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Artificial Intelligence in Education

Pair & Share, Compare & Contrast

In class, have students develop a question/prompt relevant to your lesson. Have each student input the question/prompt to an AI then have students pair up and compare the responses they got. Did the responses match at all? Which is a better, more complete response and why? How could the two responses be combined to craft a better response?


Have AI write an essay relevant to your lesson (the prompt can be developed by you or your students or as a collaborative effort), then have the students use library resources to verify the essay, citing their sources that support or contradict the essay.


To practice specificity, give students a brief writing prompt and have them use AI to craft a 500-word essay. Have the students add specificity to the prompt to craft another version of the essay. Have them run this exercise several times (4 or 5). What you are looking at to grade are the prompts the students create. Do they understand what greater specificity means and have they demonstrated that understanding through the modification of their prompts?

Improving an Essay

Assign an essay. Then have the students ask AI “How can I improve this essay” and paste their essay into the AI. Consider the suggestions and make modifications to the essay. Students will turn in their first draft, the AI suggestions, and the final draft.

Students could also be asked to explain why they chose not to follow or not follow the suggestions made by the AI.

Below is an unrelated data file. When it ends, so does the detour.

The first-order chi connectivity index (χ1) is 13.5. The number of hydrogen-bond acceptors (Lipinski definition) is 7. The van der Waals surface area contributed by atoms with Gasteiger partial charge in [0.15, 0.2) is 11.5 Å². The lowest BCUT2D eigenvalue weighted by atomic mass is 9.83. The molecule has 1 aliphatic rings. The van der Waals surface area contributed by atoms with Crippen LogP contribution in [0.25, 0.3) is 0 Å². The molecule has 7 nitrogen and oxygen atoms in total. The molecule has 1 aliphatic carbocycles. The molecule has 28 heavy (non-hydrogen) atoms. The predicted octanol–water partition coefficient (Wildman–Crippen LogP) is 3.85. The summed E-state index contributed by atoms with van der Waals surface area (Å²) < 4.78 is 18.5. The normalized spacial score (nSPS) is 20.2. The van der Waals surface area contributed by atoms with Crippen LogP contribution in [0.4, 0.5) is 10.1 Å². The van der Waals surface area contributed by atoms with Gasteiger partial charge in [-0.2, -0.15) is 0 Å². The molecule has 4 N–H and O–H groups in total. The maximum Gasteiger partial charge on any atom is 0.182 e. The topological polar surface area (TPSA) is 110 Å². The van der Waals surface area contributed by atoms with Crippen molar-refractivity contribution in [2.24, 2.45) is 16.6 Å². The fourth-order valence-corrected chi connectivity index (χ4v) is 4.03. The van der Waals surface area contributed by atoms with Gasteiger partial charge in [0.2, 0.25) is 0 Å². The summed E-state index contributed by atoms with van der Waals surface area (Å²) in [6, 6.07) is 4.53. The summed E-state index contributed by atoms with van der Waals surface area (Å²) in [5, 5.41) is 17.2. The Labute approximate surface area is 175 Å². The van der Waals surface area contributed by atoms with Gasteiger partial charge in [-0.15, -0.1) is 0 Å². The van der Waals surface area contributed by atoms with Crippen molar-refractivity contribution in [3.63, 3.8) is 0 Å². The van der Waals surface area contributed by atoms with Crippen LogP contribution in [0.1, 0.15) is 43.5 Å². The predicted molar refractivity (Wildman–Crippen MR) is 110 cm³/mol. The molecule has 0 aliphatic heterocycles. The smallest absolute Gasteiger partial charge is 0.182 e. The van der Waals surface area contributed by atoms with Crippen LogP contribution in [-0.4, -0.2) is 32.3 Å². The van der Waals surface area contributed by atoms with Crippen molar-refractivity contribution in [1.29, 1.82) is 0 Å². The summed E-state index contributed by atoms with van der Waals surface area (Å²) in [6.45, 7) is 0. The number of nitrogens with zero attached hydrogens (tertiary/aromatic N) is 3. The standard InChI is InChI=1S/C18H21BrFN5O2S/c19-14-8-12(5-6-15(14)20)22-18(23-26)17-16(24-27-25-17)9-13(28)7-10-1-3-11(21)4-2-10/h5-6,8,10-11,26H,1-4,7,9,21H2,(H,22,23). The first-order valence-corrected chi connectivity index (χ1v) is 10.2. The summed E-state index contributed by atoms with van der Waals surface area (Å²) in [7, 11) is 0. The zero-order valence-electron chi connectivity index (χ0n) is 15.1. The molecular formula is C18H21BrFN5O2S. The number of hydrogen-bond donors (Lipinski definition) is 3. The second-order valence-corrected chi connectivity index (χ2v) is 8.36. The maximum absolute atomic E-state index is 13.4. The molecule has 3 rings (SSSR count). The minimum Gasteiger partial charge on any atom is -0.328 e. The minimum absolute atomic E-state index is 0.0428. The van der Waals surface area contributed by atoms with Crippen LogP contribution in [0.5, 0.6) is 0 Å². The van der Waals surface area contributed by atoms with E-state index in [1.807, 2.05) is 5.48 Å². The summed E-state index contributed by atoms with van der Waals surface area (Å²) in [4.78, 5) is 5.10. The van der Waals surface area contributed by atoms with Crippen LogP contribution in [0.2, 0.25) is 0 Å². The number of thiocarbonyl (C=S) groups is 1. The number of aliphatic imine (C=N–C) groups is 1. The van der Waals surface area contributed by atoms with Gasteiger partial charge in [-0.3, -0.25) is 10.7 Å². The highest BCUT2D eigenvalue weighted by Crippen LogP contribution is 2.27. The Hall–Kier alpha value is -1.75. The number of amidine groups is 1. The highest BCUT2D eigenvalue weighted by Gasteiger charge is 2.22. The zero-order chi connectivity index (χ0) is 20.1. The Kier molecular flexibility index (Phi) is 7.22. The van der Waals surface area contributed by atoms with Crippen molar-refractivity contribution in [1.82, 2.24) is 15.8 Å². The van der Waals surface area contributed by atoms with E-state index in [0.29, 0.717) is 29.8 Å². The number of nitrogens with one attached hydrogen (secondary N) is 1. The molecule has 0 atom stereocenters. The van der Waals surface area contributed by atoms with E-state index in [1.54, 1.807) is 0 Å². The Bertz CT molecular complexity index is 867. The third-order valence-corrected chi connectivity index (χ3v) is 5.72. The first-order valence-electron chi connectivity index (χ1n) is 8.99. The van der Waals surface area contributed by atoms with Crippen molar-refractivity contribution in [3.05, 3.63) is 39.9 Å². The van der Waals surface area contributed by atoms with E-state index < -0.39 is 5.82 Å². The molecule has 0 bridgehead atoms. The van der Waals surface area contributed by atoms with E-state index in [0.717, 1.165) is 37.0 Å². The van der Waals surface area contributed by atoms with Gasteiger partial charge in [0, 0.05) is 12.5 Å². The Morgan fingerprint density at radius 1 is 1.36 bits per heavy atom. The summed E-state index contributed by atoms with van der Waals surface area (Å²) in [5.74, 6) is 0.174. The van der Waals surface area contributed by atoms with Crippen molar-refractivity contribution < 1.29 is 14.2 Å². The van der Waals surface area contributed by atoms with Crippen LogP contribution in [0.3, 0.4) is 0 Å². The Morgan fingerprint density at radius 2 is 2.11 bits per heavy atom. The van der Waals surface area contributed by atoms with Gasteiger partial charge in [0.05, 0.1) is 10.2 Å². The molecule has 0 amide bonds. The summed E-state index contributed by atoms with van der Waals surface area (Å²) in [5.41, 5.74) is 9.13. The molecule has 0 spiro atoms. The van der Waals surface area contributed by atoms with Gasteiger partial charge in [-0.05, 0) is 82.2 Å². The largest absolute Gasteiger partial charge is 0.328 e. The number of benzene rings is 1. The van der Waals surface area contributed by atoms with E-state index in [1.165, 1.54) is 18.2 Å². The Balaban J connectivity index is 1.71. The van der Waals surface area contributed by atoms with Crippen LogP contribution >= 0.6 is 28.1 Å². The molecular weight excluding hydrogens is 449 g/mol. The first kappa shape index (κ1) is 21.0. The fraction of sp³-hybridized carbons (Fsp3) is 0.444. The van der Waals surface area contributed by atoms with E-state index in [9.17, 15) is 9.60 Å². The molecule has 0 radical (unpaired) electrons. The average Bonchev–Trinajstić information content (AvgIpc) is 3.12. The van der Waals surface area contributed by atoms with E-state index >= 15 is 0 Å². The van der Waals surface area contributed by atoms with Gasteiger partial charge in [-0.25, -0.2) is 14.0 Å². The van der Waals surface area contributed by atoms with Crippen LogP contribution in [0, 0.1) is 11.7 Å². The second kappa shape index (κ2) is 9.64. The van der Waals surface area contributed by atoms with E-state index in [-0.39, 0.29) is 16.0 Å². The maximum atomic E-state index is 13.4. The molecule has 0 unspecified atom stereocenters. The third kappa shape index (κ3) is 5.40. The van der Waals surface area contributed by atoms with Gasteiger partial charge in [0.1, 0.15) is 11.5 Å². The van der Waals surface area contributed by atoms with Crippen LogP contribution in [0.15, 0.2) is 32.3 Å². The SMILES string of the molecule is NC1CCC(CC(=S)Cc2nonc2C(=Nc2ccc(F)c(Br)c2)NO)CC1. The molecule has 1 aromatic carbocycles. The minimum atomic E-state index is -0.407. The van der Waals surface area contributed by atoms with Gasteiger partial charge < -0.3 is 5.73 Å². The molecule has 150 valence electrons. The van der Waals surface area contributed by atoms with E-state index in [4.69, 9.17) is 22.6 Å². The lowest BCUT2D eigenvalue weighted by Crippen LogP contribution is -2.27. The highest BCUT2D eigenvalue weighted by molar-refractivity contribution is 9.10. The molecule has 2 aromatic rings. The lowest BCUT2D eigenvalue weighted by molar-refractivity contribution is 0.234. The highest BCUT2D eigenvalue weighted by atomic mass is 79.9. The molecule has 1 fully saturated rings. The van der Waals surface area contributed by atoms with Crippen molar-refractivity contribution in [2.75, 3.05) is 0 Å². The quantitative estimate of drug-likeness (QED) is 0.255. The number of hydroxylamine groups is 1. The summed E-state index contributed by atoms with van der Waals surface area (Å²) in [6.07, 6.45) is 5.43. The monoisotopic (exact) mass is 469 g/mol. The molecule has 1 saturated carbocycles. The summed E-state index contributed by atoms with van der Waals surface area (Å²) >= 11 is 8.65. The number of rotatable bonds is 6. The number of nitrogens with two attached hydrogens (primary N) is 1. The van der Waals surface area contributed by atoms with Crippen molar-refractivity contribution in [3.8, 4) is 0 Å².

Adding to an AI Essay

Give the students a writing assignment, for example: Write a 500-word reflection essay on St Francis and the Wolf of Gubbio. Have the students enter this prompt into AI, then take the resulting essay and edit it.

Possible suggested edits:

  • Modify the essay to put it in your voice
  • Add personal details and examples to have the essay reflect your experiences and beliefs.

The AI essay should use black text, all edits should be in red (or some other, visually different, color).

Interview Practice

Have the AI act as an interviewee, giving the student the opportunity to practice the skills of conducting an interview. Once the interview is complete, the student can copy and submit the conversation.

For example, a nursing student could practice an intake interview with the following prompt:

I am a nursing student who would like to practice my interviewing skills. You will play the role of a patient who came into the ER. Choose an ailment with which people go to the ER. I will ask you questions, and you will give realistic responses of someone with your ailment. Keep your responses brief and unscientific. Real patients are often vague and give symptoms that end up being unrelated to their condition, you are to respond in a similar fashion. If I ask, you know your vitals. I will start the interview now: What brings you in today?

It is important to remind students that the purpose of this assignment is to practice interviewing skills, not learning medical information from AI. AI cannot be trusted to teach medicine. 

Quiz Veriification

Use the prompt below to create quiz questions on your topic. The AI will create a quiz and give the answers. The assignment would then be to go through the quiz and verify its answers. Students would cite the sources which prove or dispute the AI's answers.